First Reactions to Synod’s Decision on Nigeria

By “Synod’s decisions on Nigeria” we refer, of course, to those that pertain to the proposed union seminary, whose official name will be “Theological College of Northern Nigeria” (TCNN). For brevity’s sake we shall use in this article only the initials to designate the proposed school.



There are those who hold that when Synod appoints a committee to study a controversial issue, the matter should not be discussed in our periodicals until the committee has reported. We do not agree. No synod has ever decided that such a policy should be followed. Moreover, it is a mistaken policy for more than one reason. For one thing, the study committees concerned and the Church as a whole may profit from interim discussions. For another, the reports of such committees nearly always are published so late that by the time they are read and digested there is little or no time for discussion before Synod meets.

Because of its exceptional importance the Nigerian issue will be discussed in this and possibly the following issues of TORCH AND TRUMPET.


Our Foreign and Indian Mission Board yielded to the strong urgings of Dr. Harry Boer at its Spring meeting this year and, reversing the stand in its 1957 report, recommended that our Church should accede to the request of the Nigerian missionaries to “participate” in the united seminary. A strong Minority Report against that decision went to Synod. It was signed by Rev, Peter De Jong and Rev. Peter Vander Weide, two members of the Board. A number of overtures, classical and consistorial, also went to Synod, urging non-participation or the appointment of a committee of investigation. There was not one overture which took a stand in favor of the Board’s recommendation to support the proposed school, We were among those who favored immediate action by Synod to refuse approval of the TCNN. We saw no reason why it should not declare at once that it would be impossible for us to participate in such an interdenominational venture. However, the general expectation was that Synod would at least withhold approval of the proposed school, refuse to give financial aid, and appoint a committee to study the matter thoroughly and report next year. Synod did what no church or classis had requested it to do. To be sure, it did appoint a study committee, for which we are thankful; but at the same time it adopted certain resolutions which come very close to nullifying a real and unbiased investigation. For it decided to “continue Dr. Boer as a teacher in the TCNN” and to “permit special gifts to be solicited for the native church which desires to participate in the particular cause concerned.”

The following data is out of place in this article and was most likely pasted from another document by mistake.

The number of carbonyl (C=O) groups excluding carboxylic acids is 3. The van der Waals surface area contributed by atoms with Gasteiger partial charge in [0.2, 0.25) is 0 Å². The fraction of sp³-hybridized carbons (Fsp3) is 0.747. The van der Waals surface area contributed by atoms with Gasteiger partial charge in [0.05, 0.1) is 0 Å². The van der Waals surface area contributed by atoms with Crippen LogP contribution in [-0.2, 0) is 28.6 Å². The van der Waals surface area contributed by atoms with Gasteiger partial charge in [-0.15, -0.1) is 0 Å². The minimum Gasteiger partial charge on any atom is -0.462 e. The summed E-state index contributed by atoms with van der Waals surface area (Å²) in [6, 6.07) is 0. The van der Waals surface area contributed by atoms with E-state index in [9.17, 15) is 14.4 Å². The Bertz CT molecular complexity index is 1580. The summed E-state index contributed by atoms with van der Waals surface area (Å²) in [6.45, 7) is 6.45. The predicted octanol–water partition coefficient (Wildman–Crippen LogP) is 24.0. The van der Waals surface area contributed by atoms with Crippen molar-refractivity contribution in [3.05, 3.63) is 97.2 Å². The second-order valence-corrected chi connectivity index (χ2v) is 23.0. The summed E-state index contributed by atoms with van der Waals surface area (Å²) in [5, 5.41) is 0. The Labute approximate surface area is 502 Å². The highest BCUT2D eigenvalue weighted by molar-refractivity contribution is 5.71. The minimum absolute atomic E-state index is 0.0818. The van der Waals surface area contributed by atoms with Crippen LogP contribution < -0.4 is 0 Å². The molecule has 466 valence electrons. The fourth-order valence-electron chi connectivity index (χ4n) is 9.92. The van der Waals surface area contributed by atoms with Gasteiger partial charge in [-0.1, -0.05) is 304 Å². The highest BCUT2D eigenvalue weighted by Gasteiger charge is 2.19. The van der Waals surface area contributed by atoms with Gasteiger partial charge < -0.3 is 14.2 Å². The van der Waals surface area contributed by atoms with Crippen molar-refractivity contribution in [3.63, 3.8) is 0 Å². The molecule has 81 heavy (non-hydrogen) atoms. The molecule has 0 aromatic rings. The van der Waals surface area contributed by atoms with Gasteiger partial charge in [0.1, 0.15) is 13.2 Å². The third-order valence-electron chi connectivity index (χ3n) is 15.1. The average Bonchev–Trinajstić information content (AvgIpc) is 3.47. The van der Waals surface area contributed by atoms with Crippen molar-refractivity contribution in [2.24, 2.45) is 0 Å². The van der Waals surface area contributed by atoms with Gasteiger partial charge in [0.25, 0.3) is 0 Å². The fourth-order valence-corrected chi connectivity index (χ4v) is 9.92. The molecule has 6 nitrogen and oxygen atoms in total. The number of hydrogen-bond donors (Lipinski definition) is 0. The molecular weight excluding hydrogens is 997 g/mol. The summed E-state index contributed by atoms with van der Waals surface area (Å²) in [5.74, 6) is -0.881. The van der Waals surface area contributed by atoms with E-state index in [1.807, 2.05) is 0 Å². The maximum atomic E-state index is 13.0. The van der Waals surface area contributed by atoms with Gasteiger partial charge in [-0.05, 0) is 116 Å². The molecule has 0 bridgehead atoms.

The decision of the Synod in its entirety is as follows:

1. Synod continues Dr. Harry Boer as a teacher in the TCNN under the terms of the 1955 and 1957 decisions of Synod. Grounds:

a. Former Synods have committed the Church up to this point, and we are morally bound to honor this commitment.

b. The present commitment satisfies the urgency of the situation.

2. That a study committee be constituted of nine members (in which both the minority and the majority opinions are represented), in consultation with the Nigerian General Conference, to define and clarify certain matters which follow, and that c1ear·cut recommendations be made to the Synod of 1959 on these matters:

a. The implications of our ordination vows with respect to missionaries who serve in a united theological enterprise.

b. The relation of the Christian Reformed Church to the TCNN, taking into account our church polity as well as theological distinctiveness.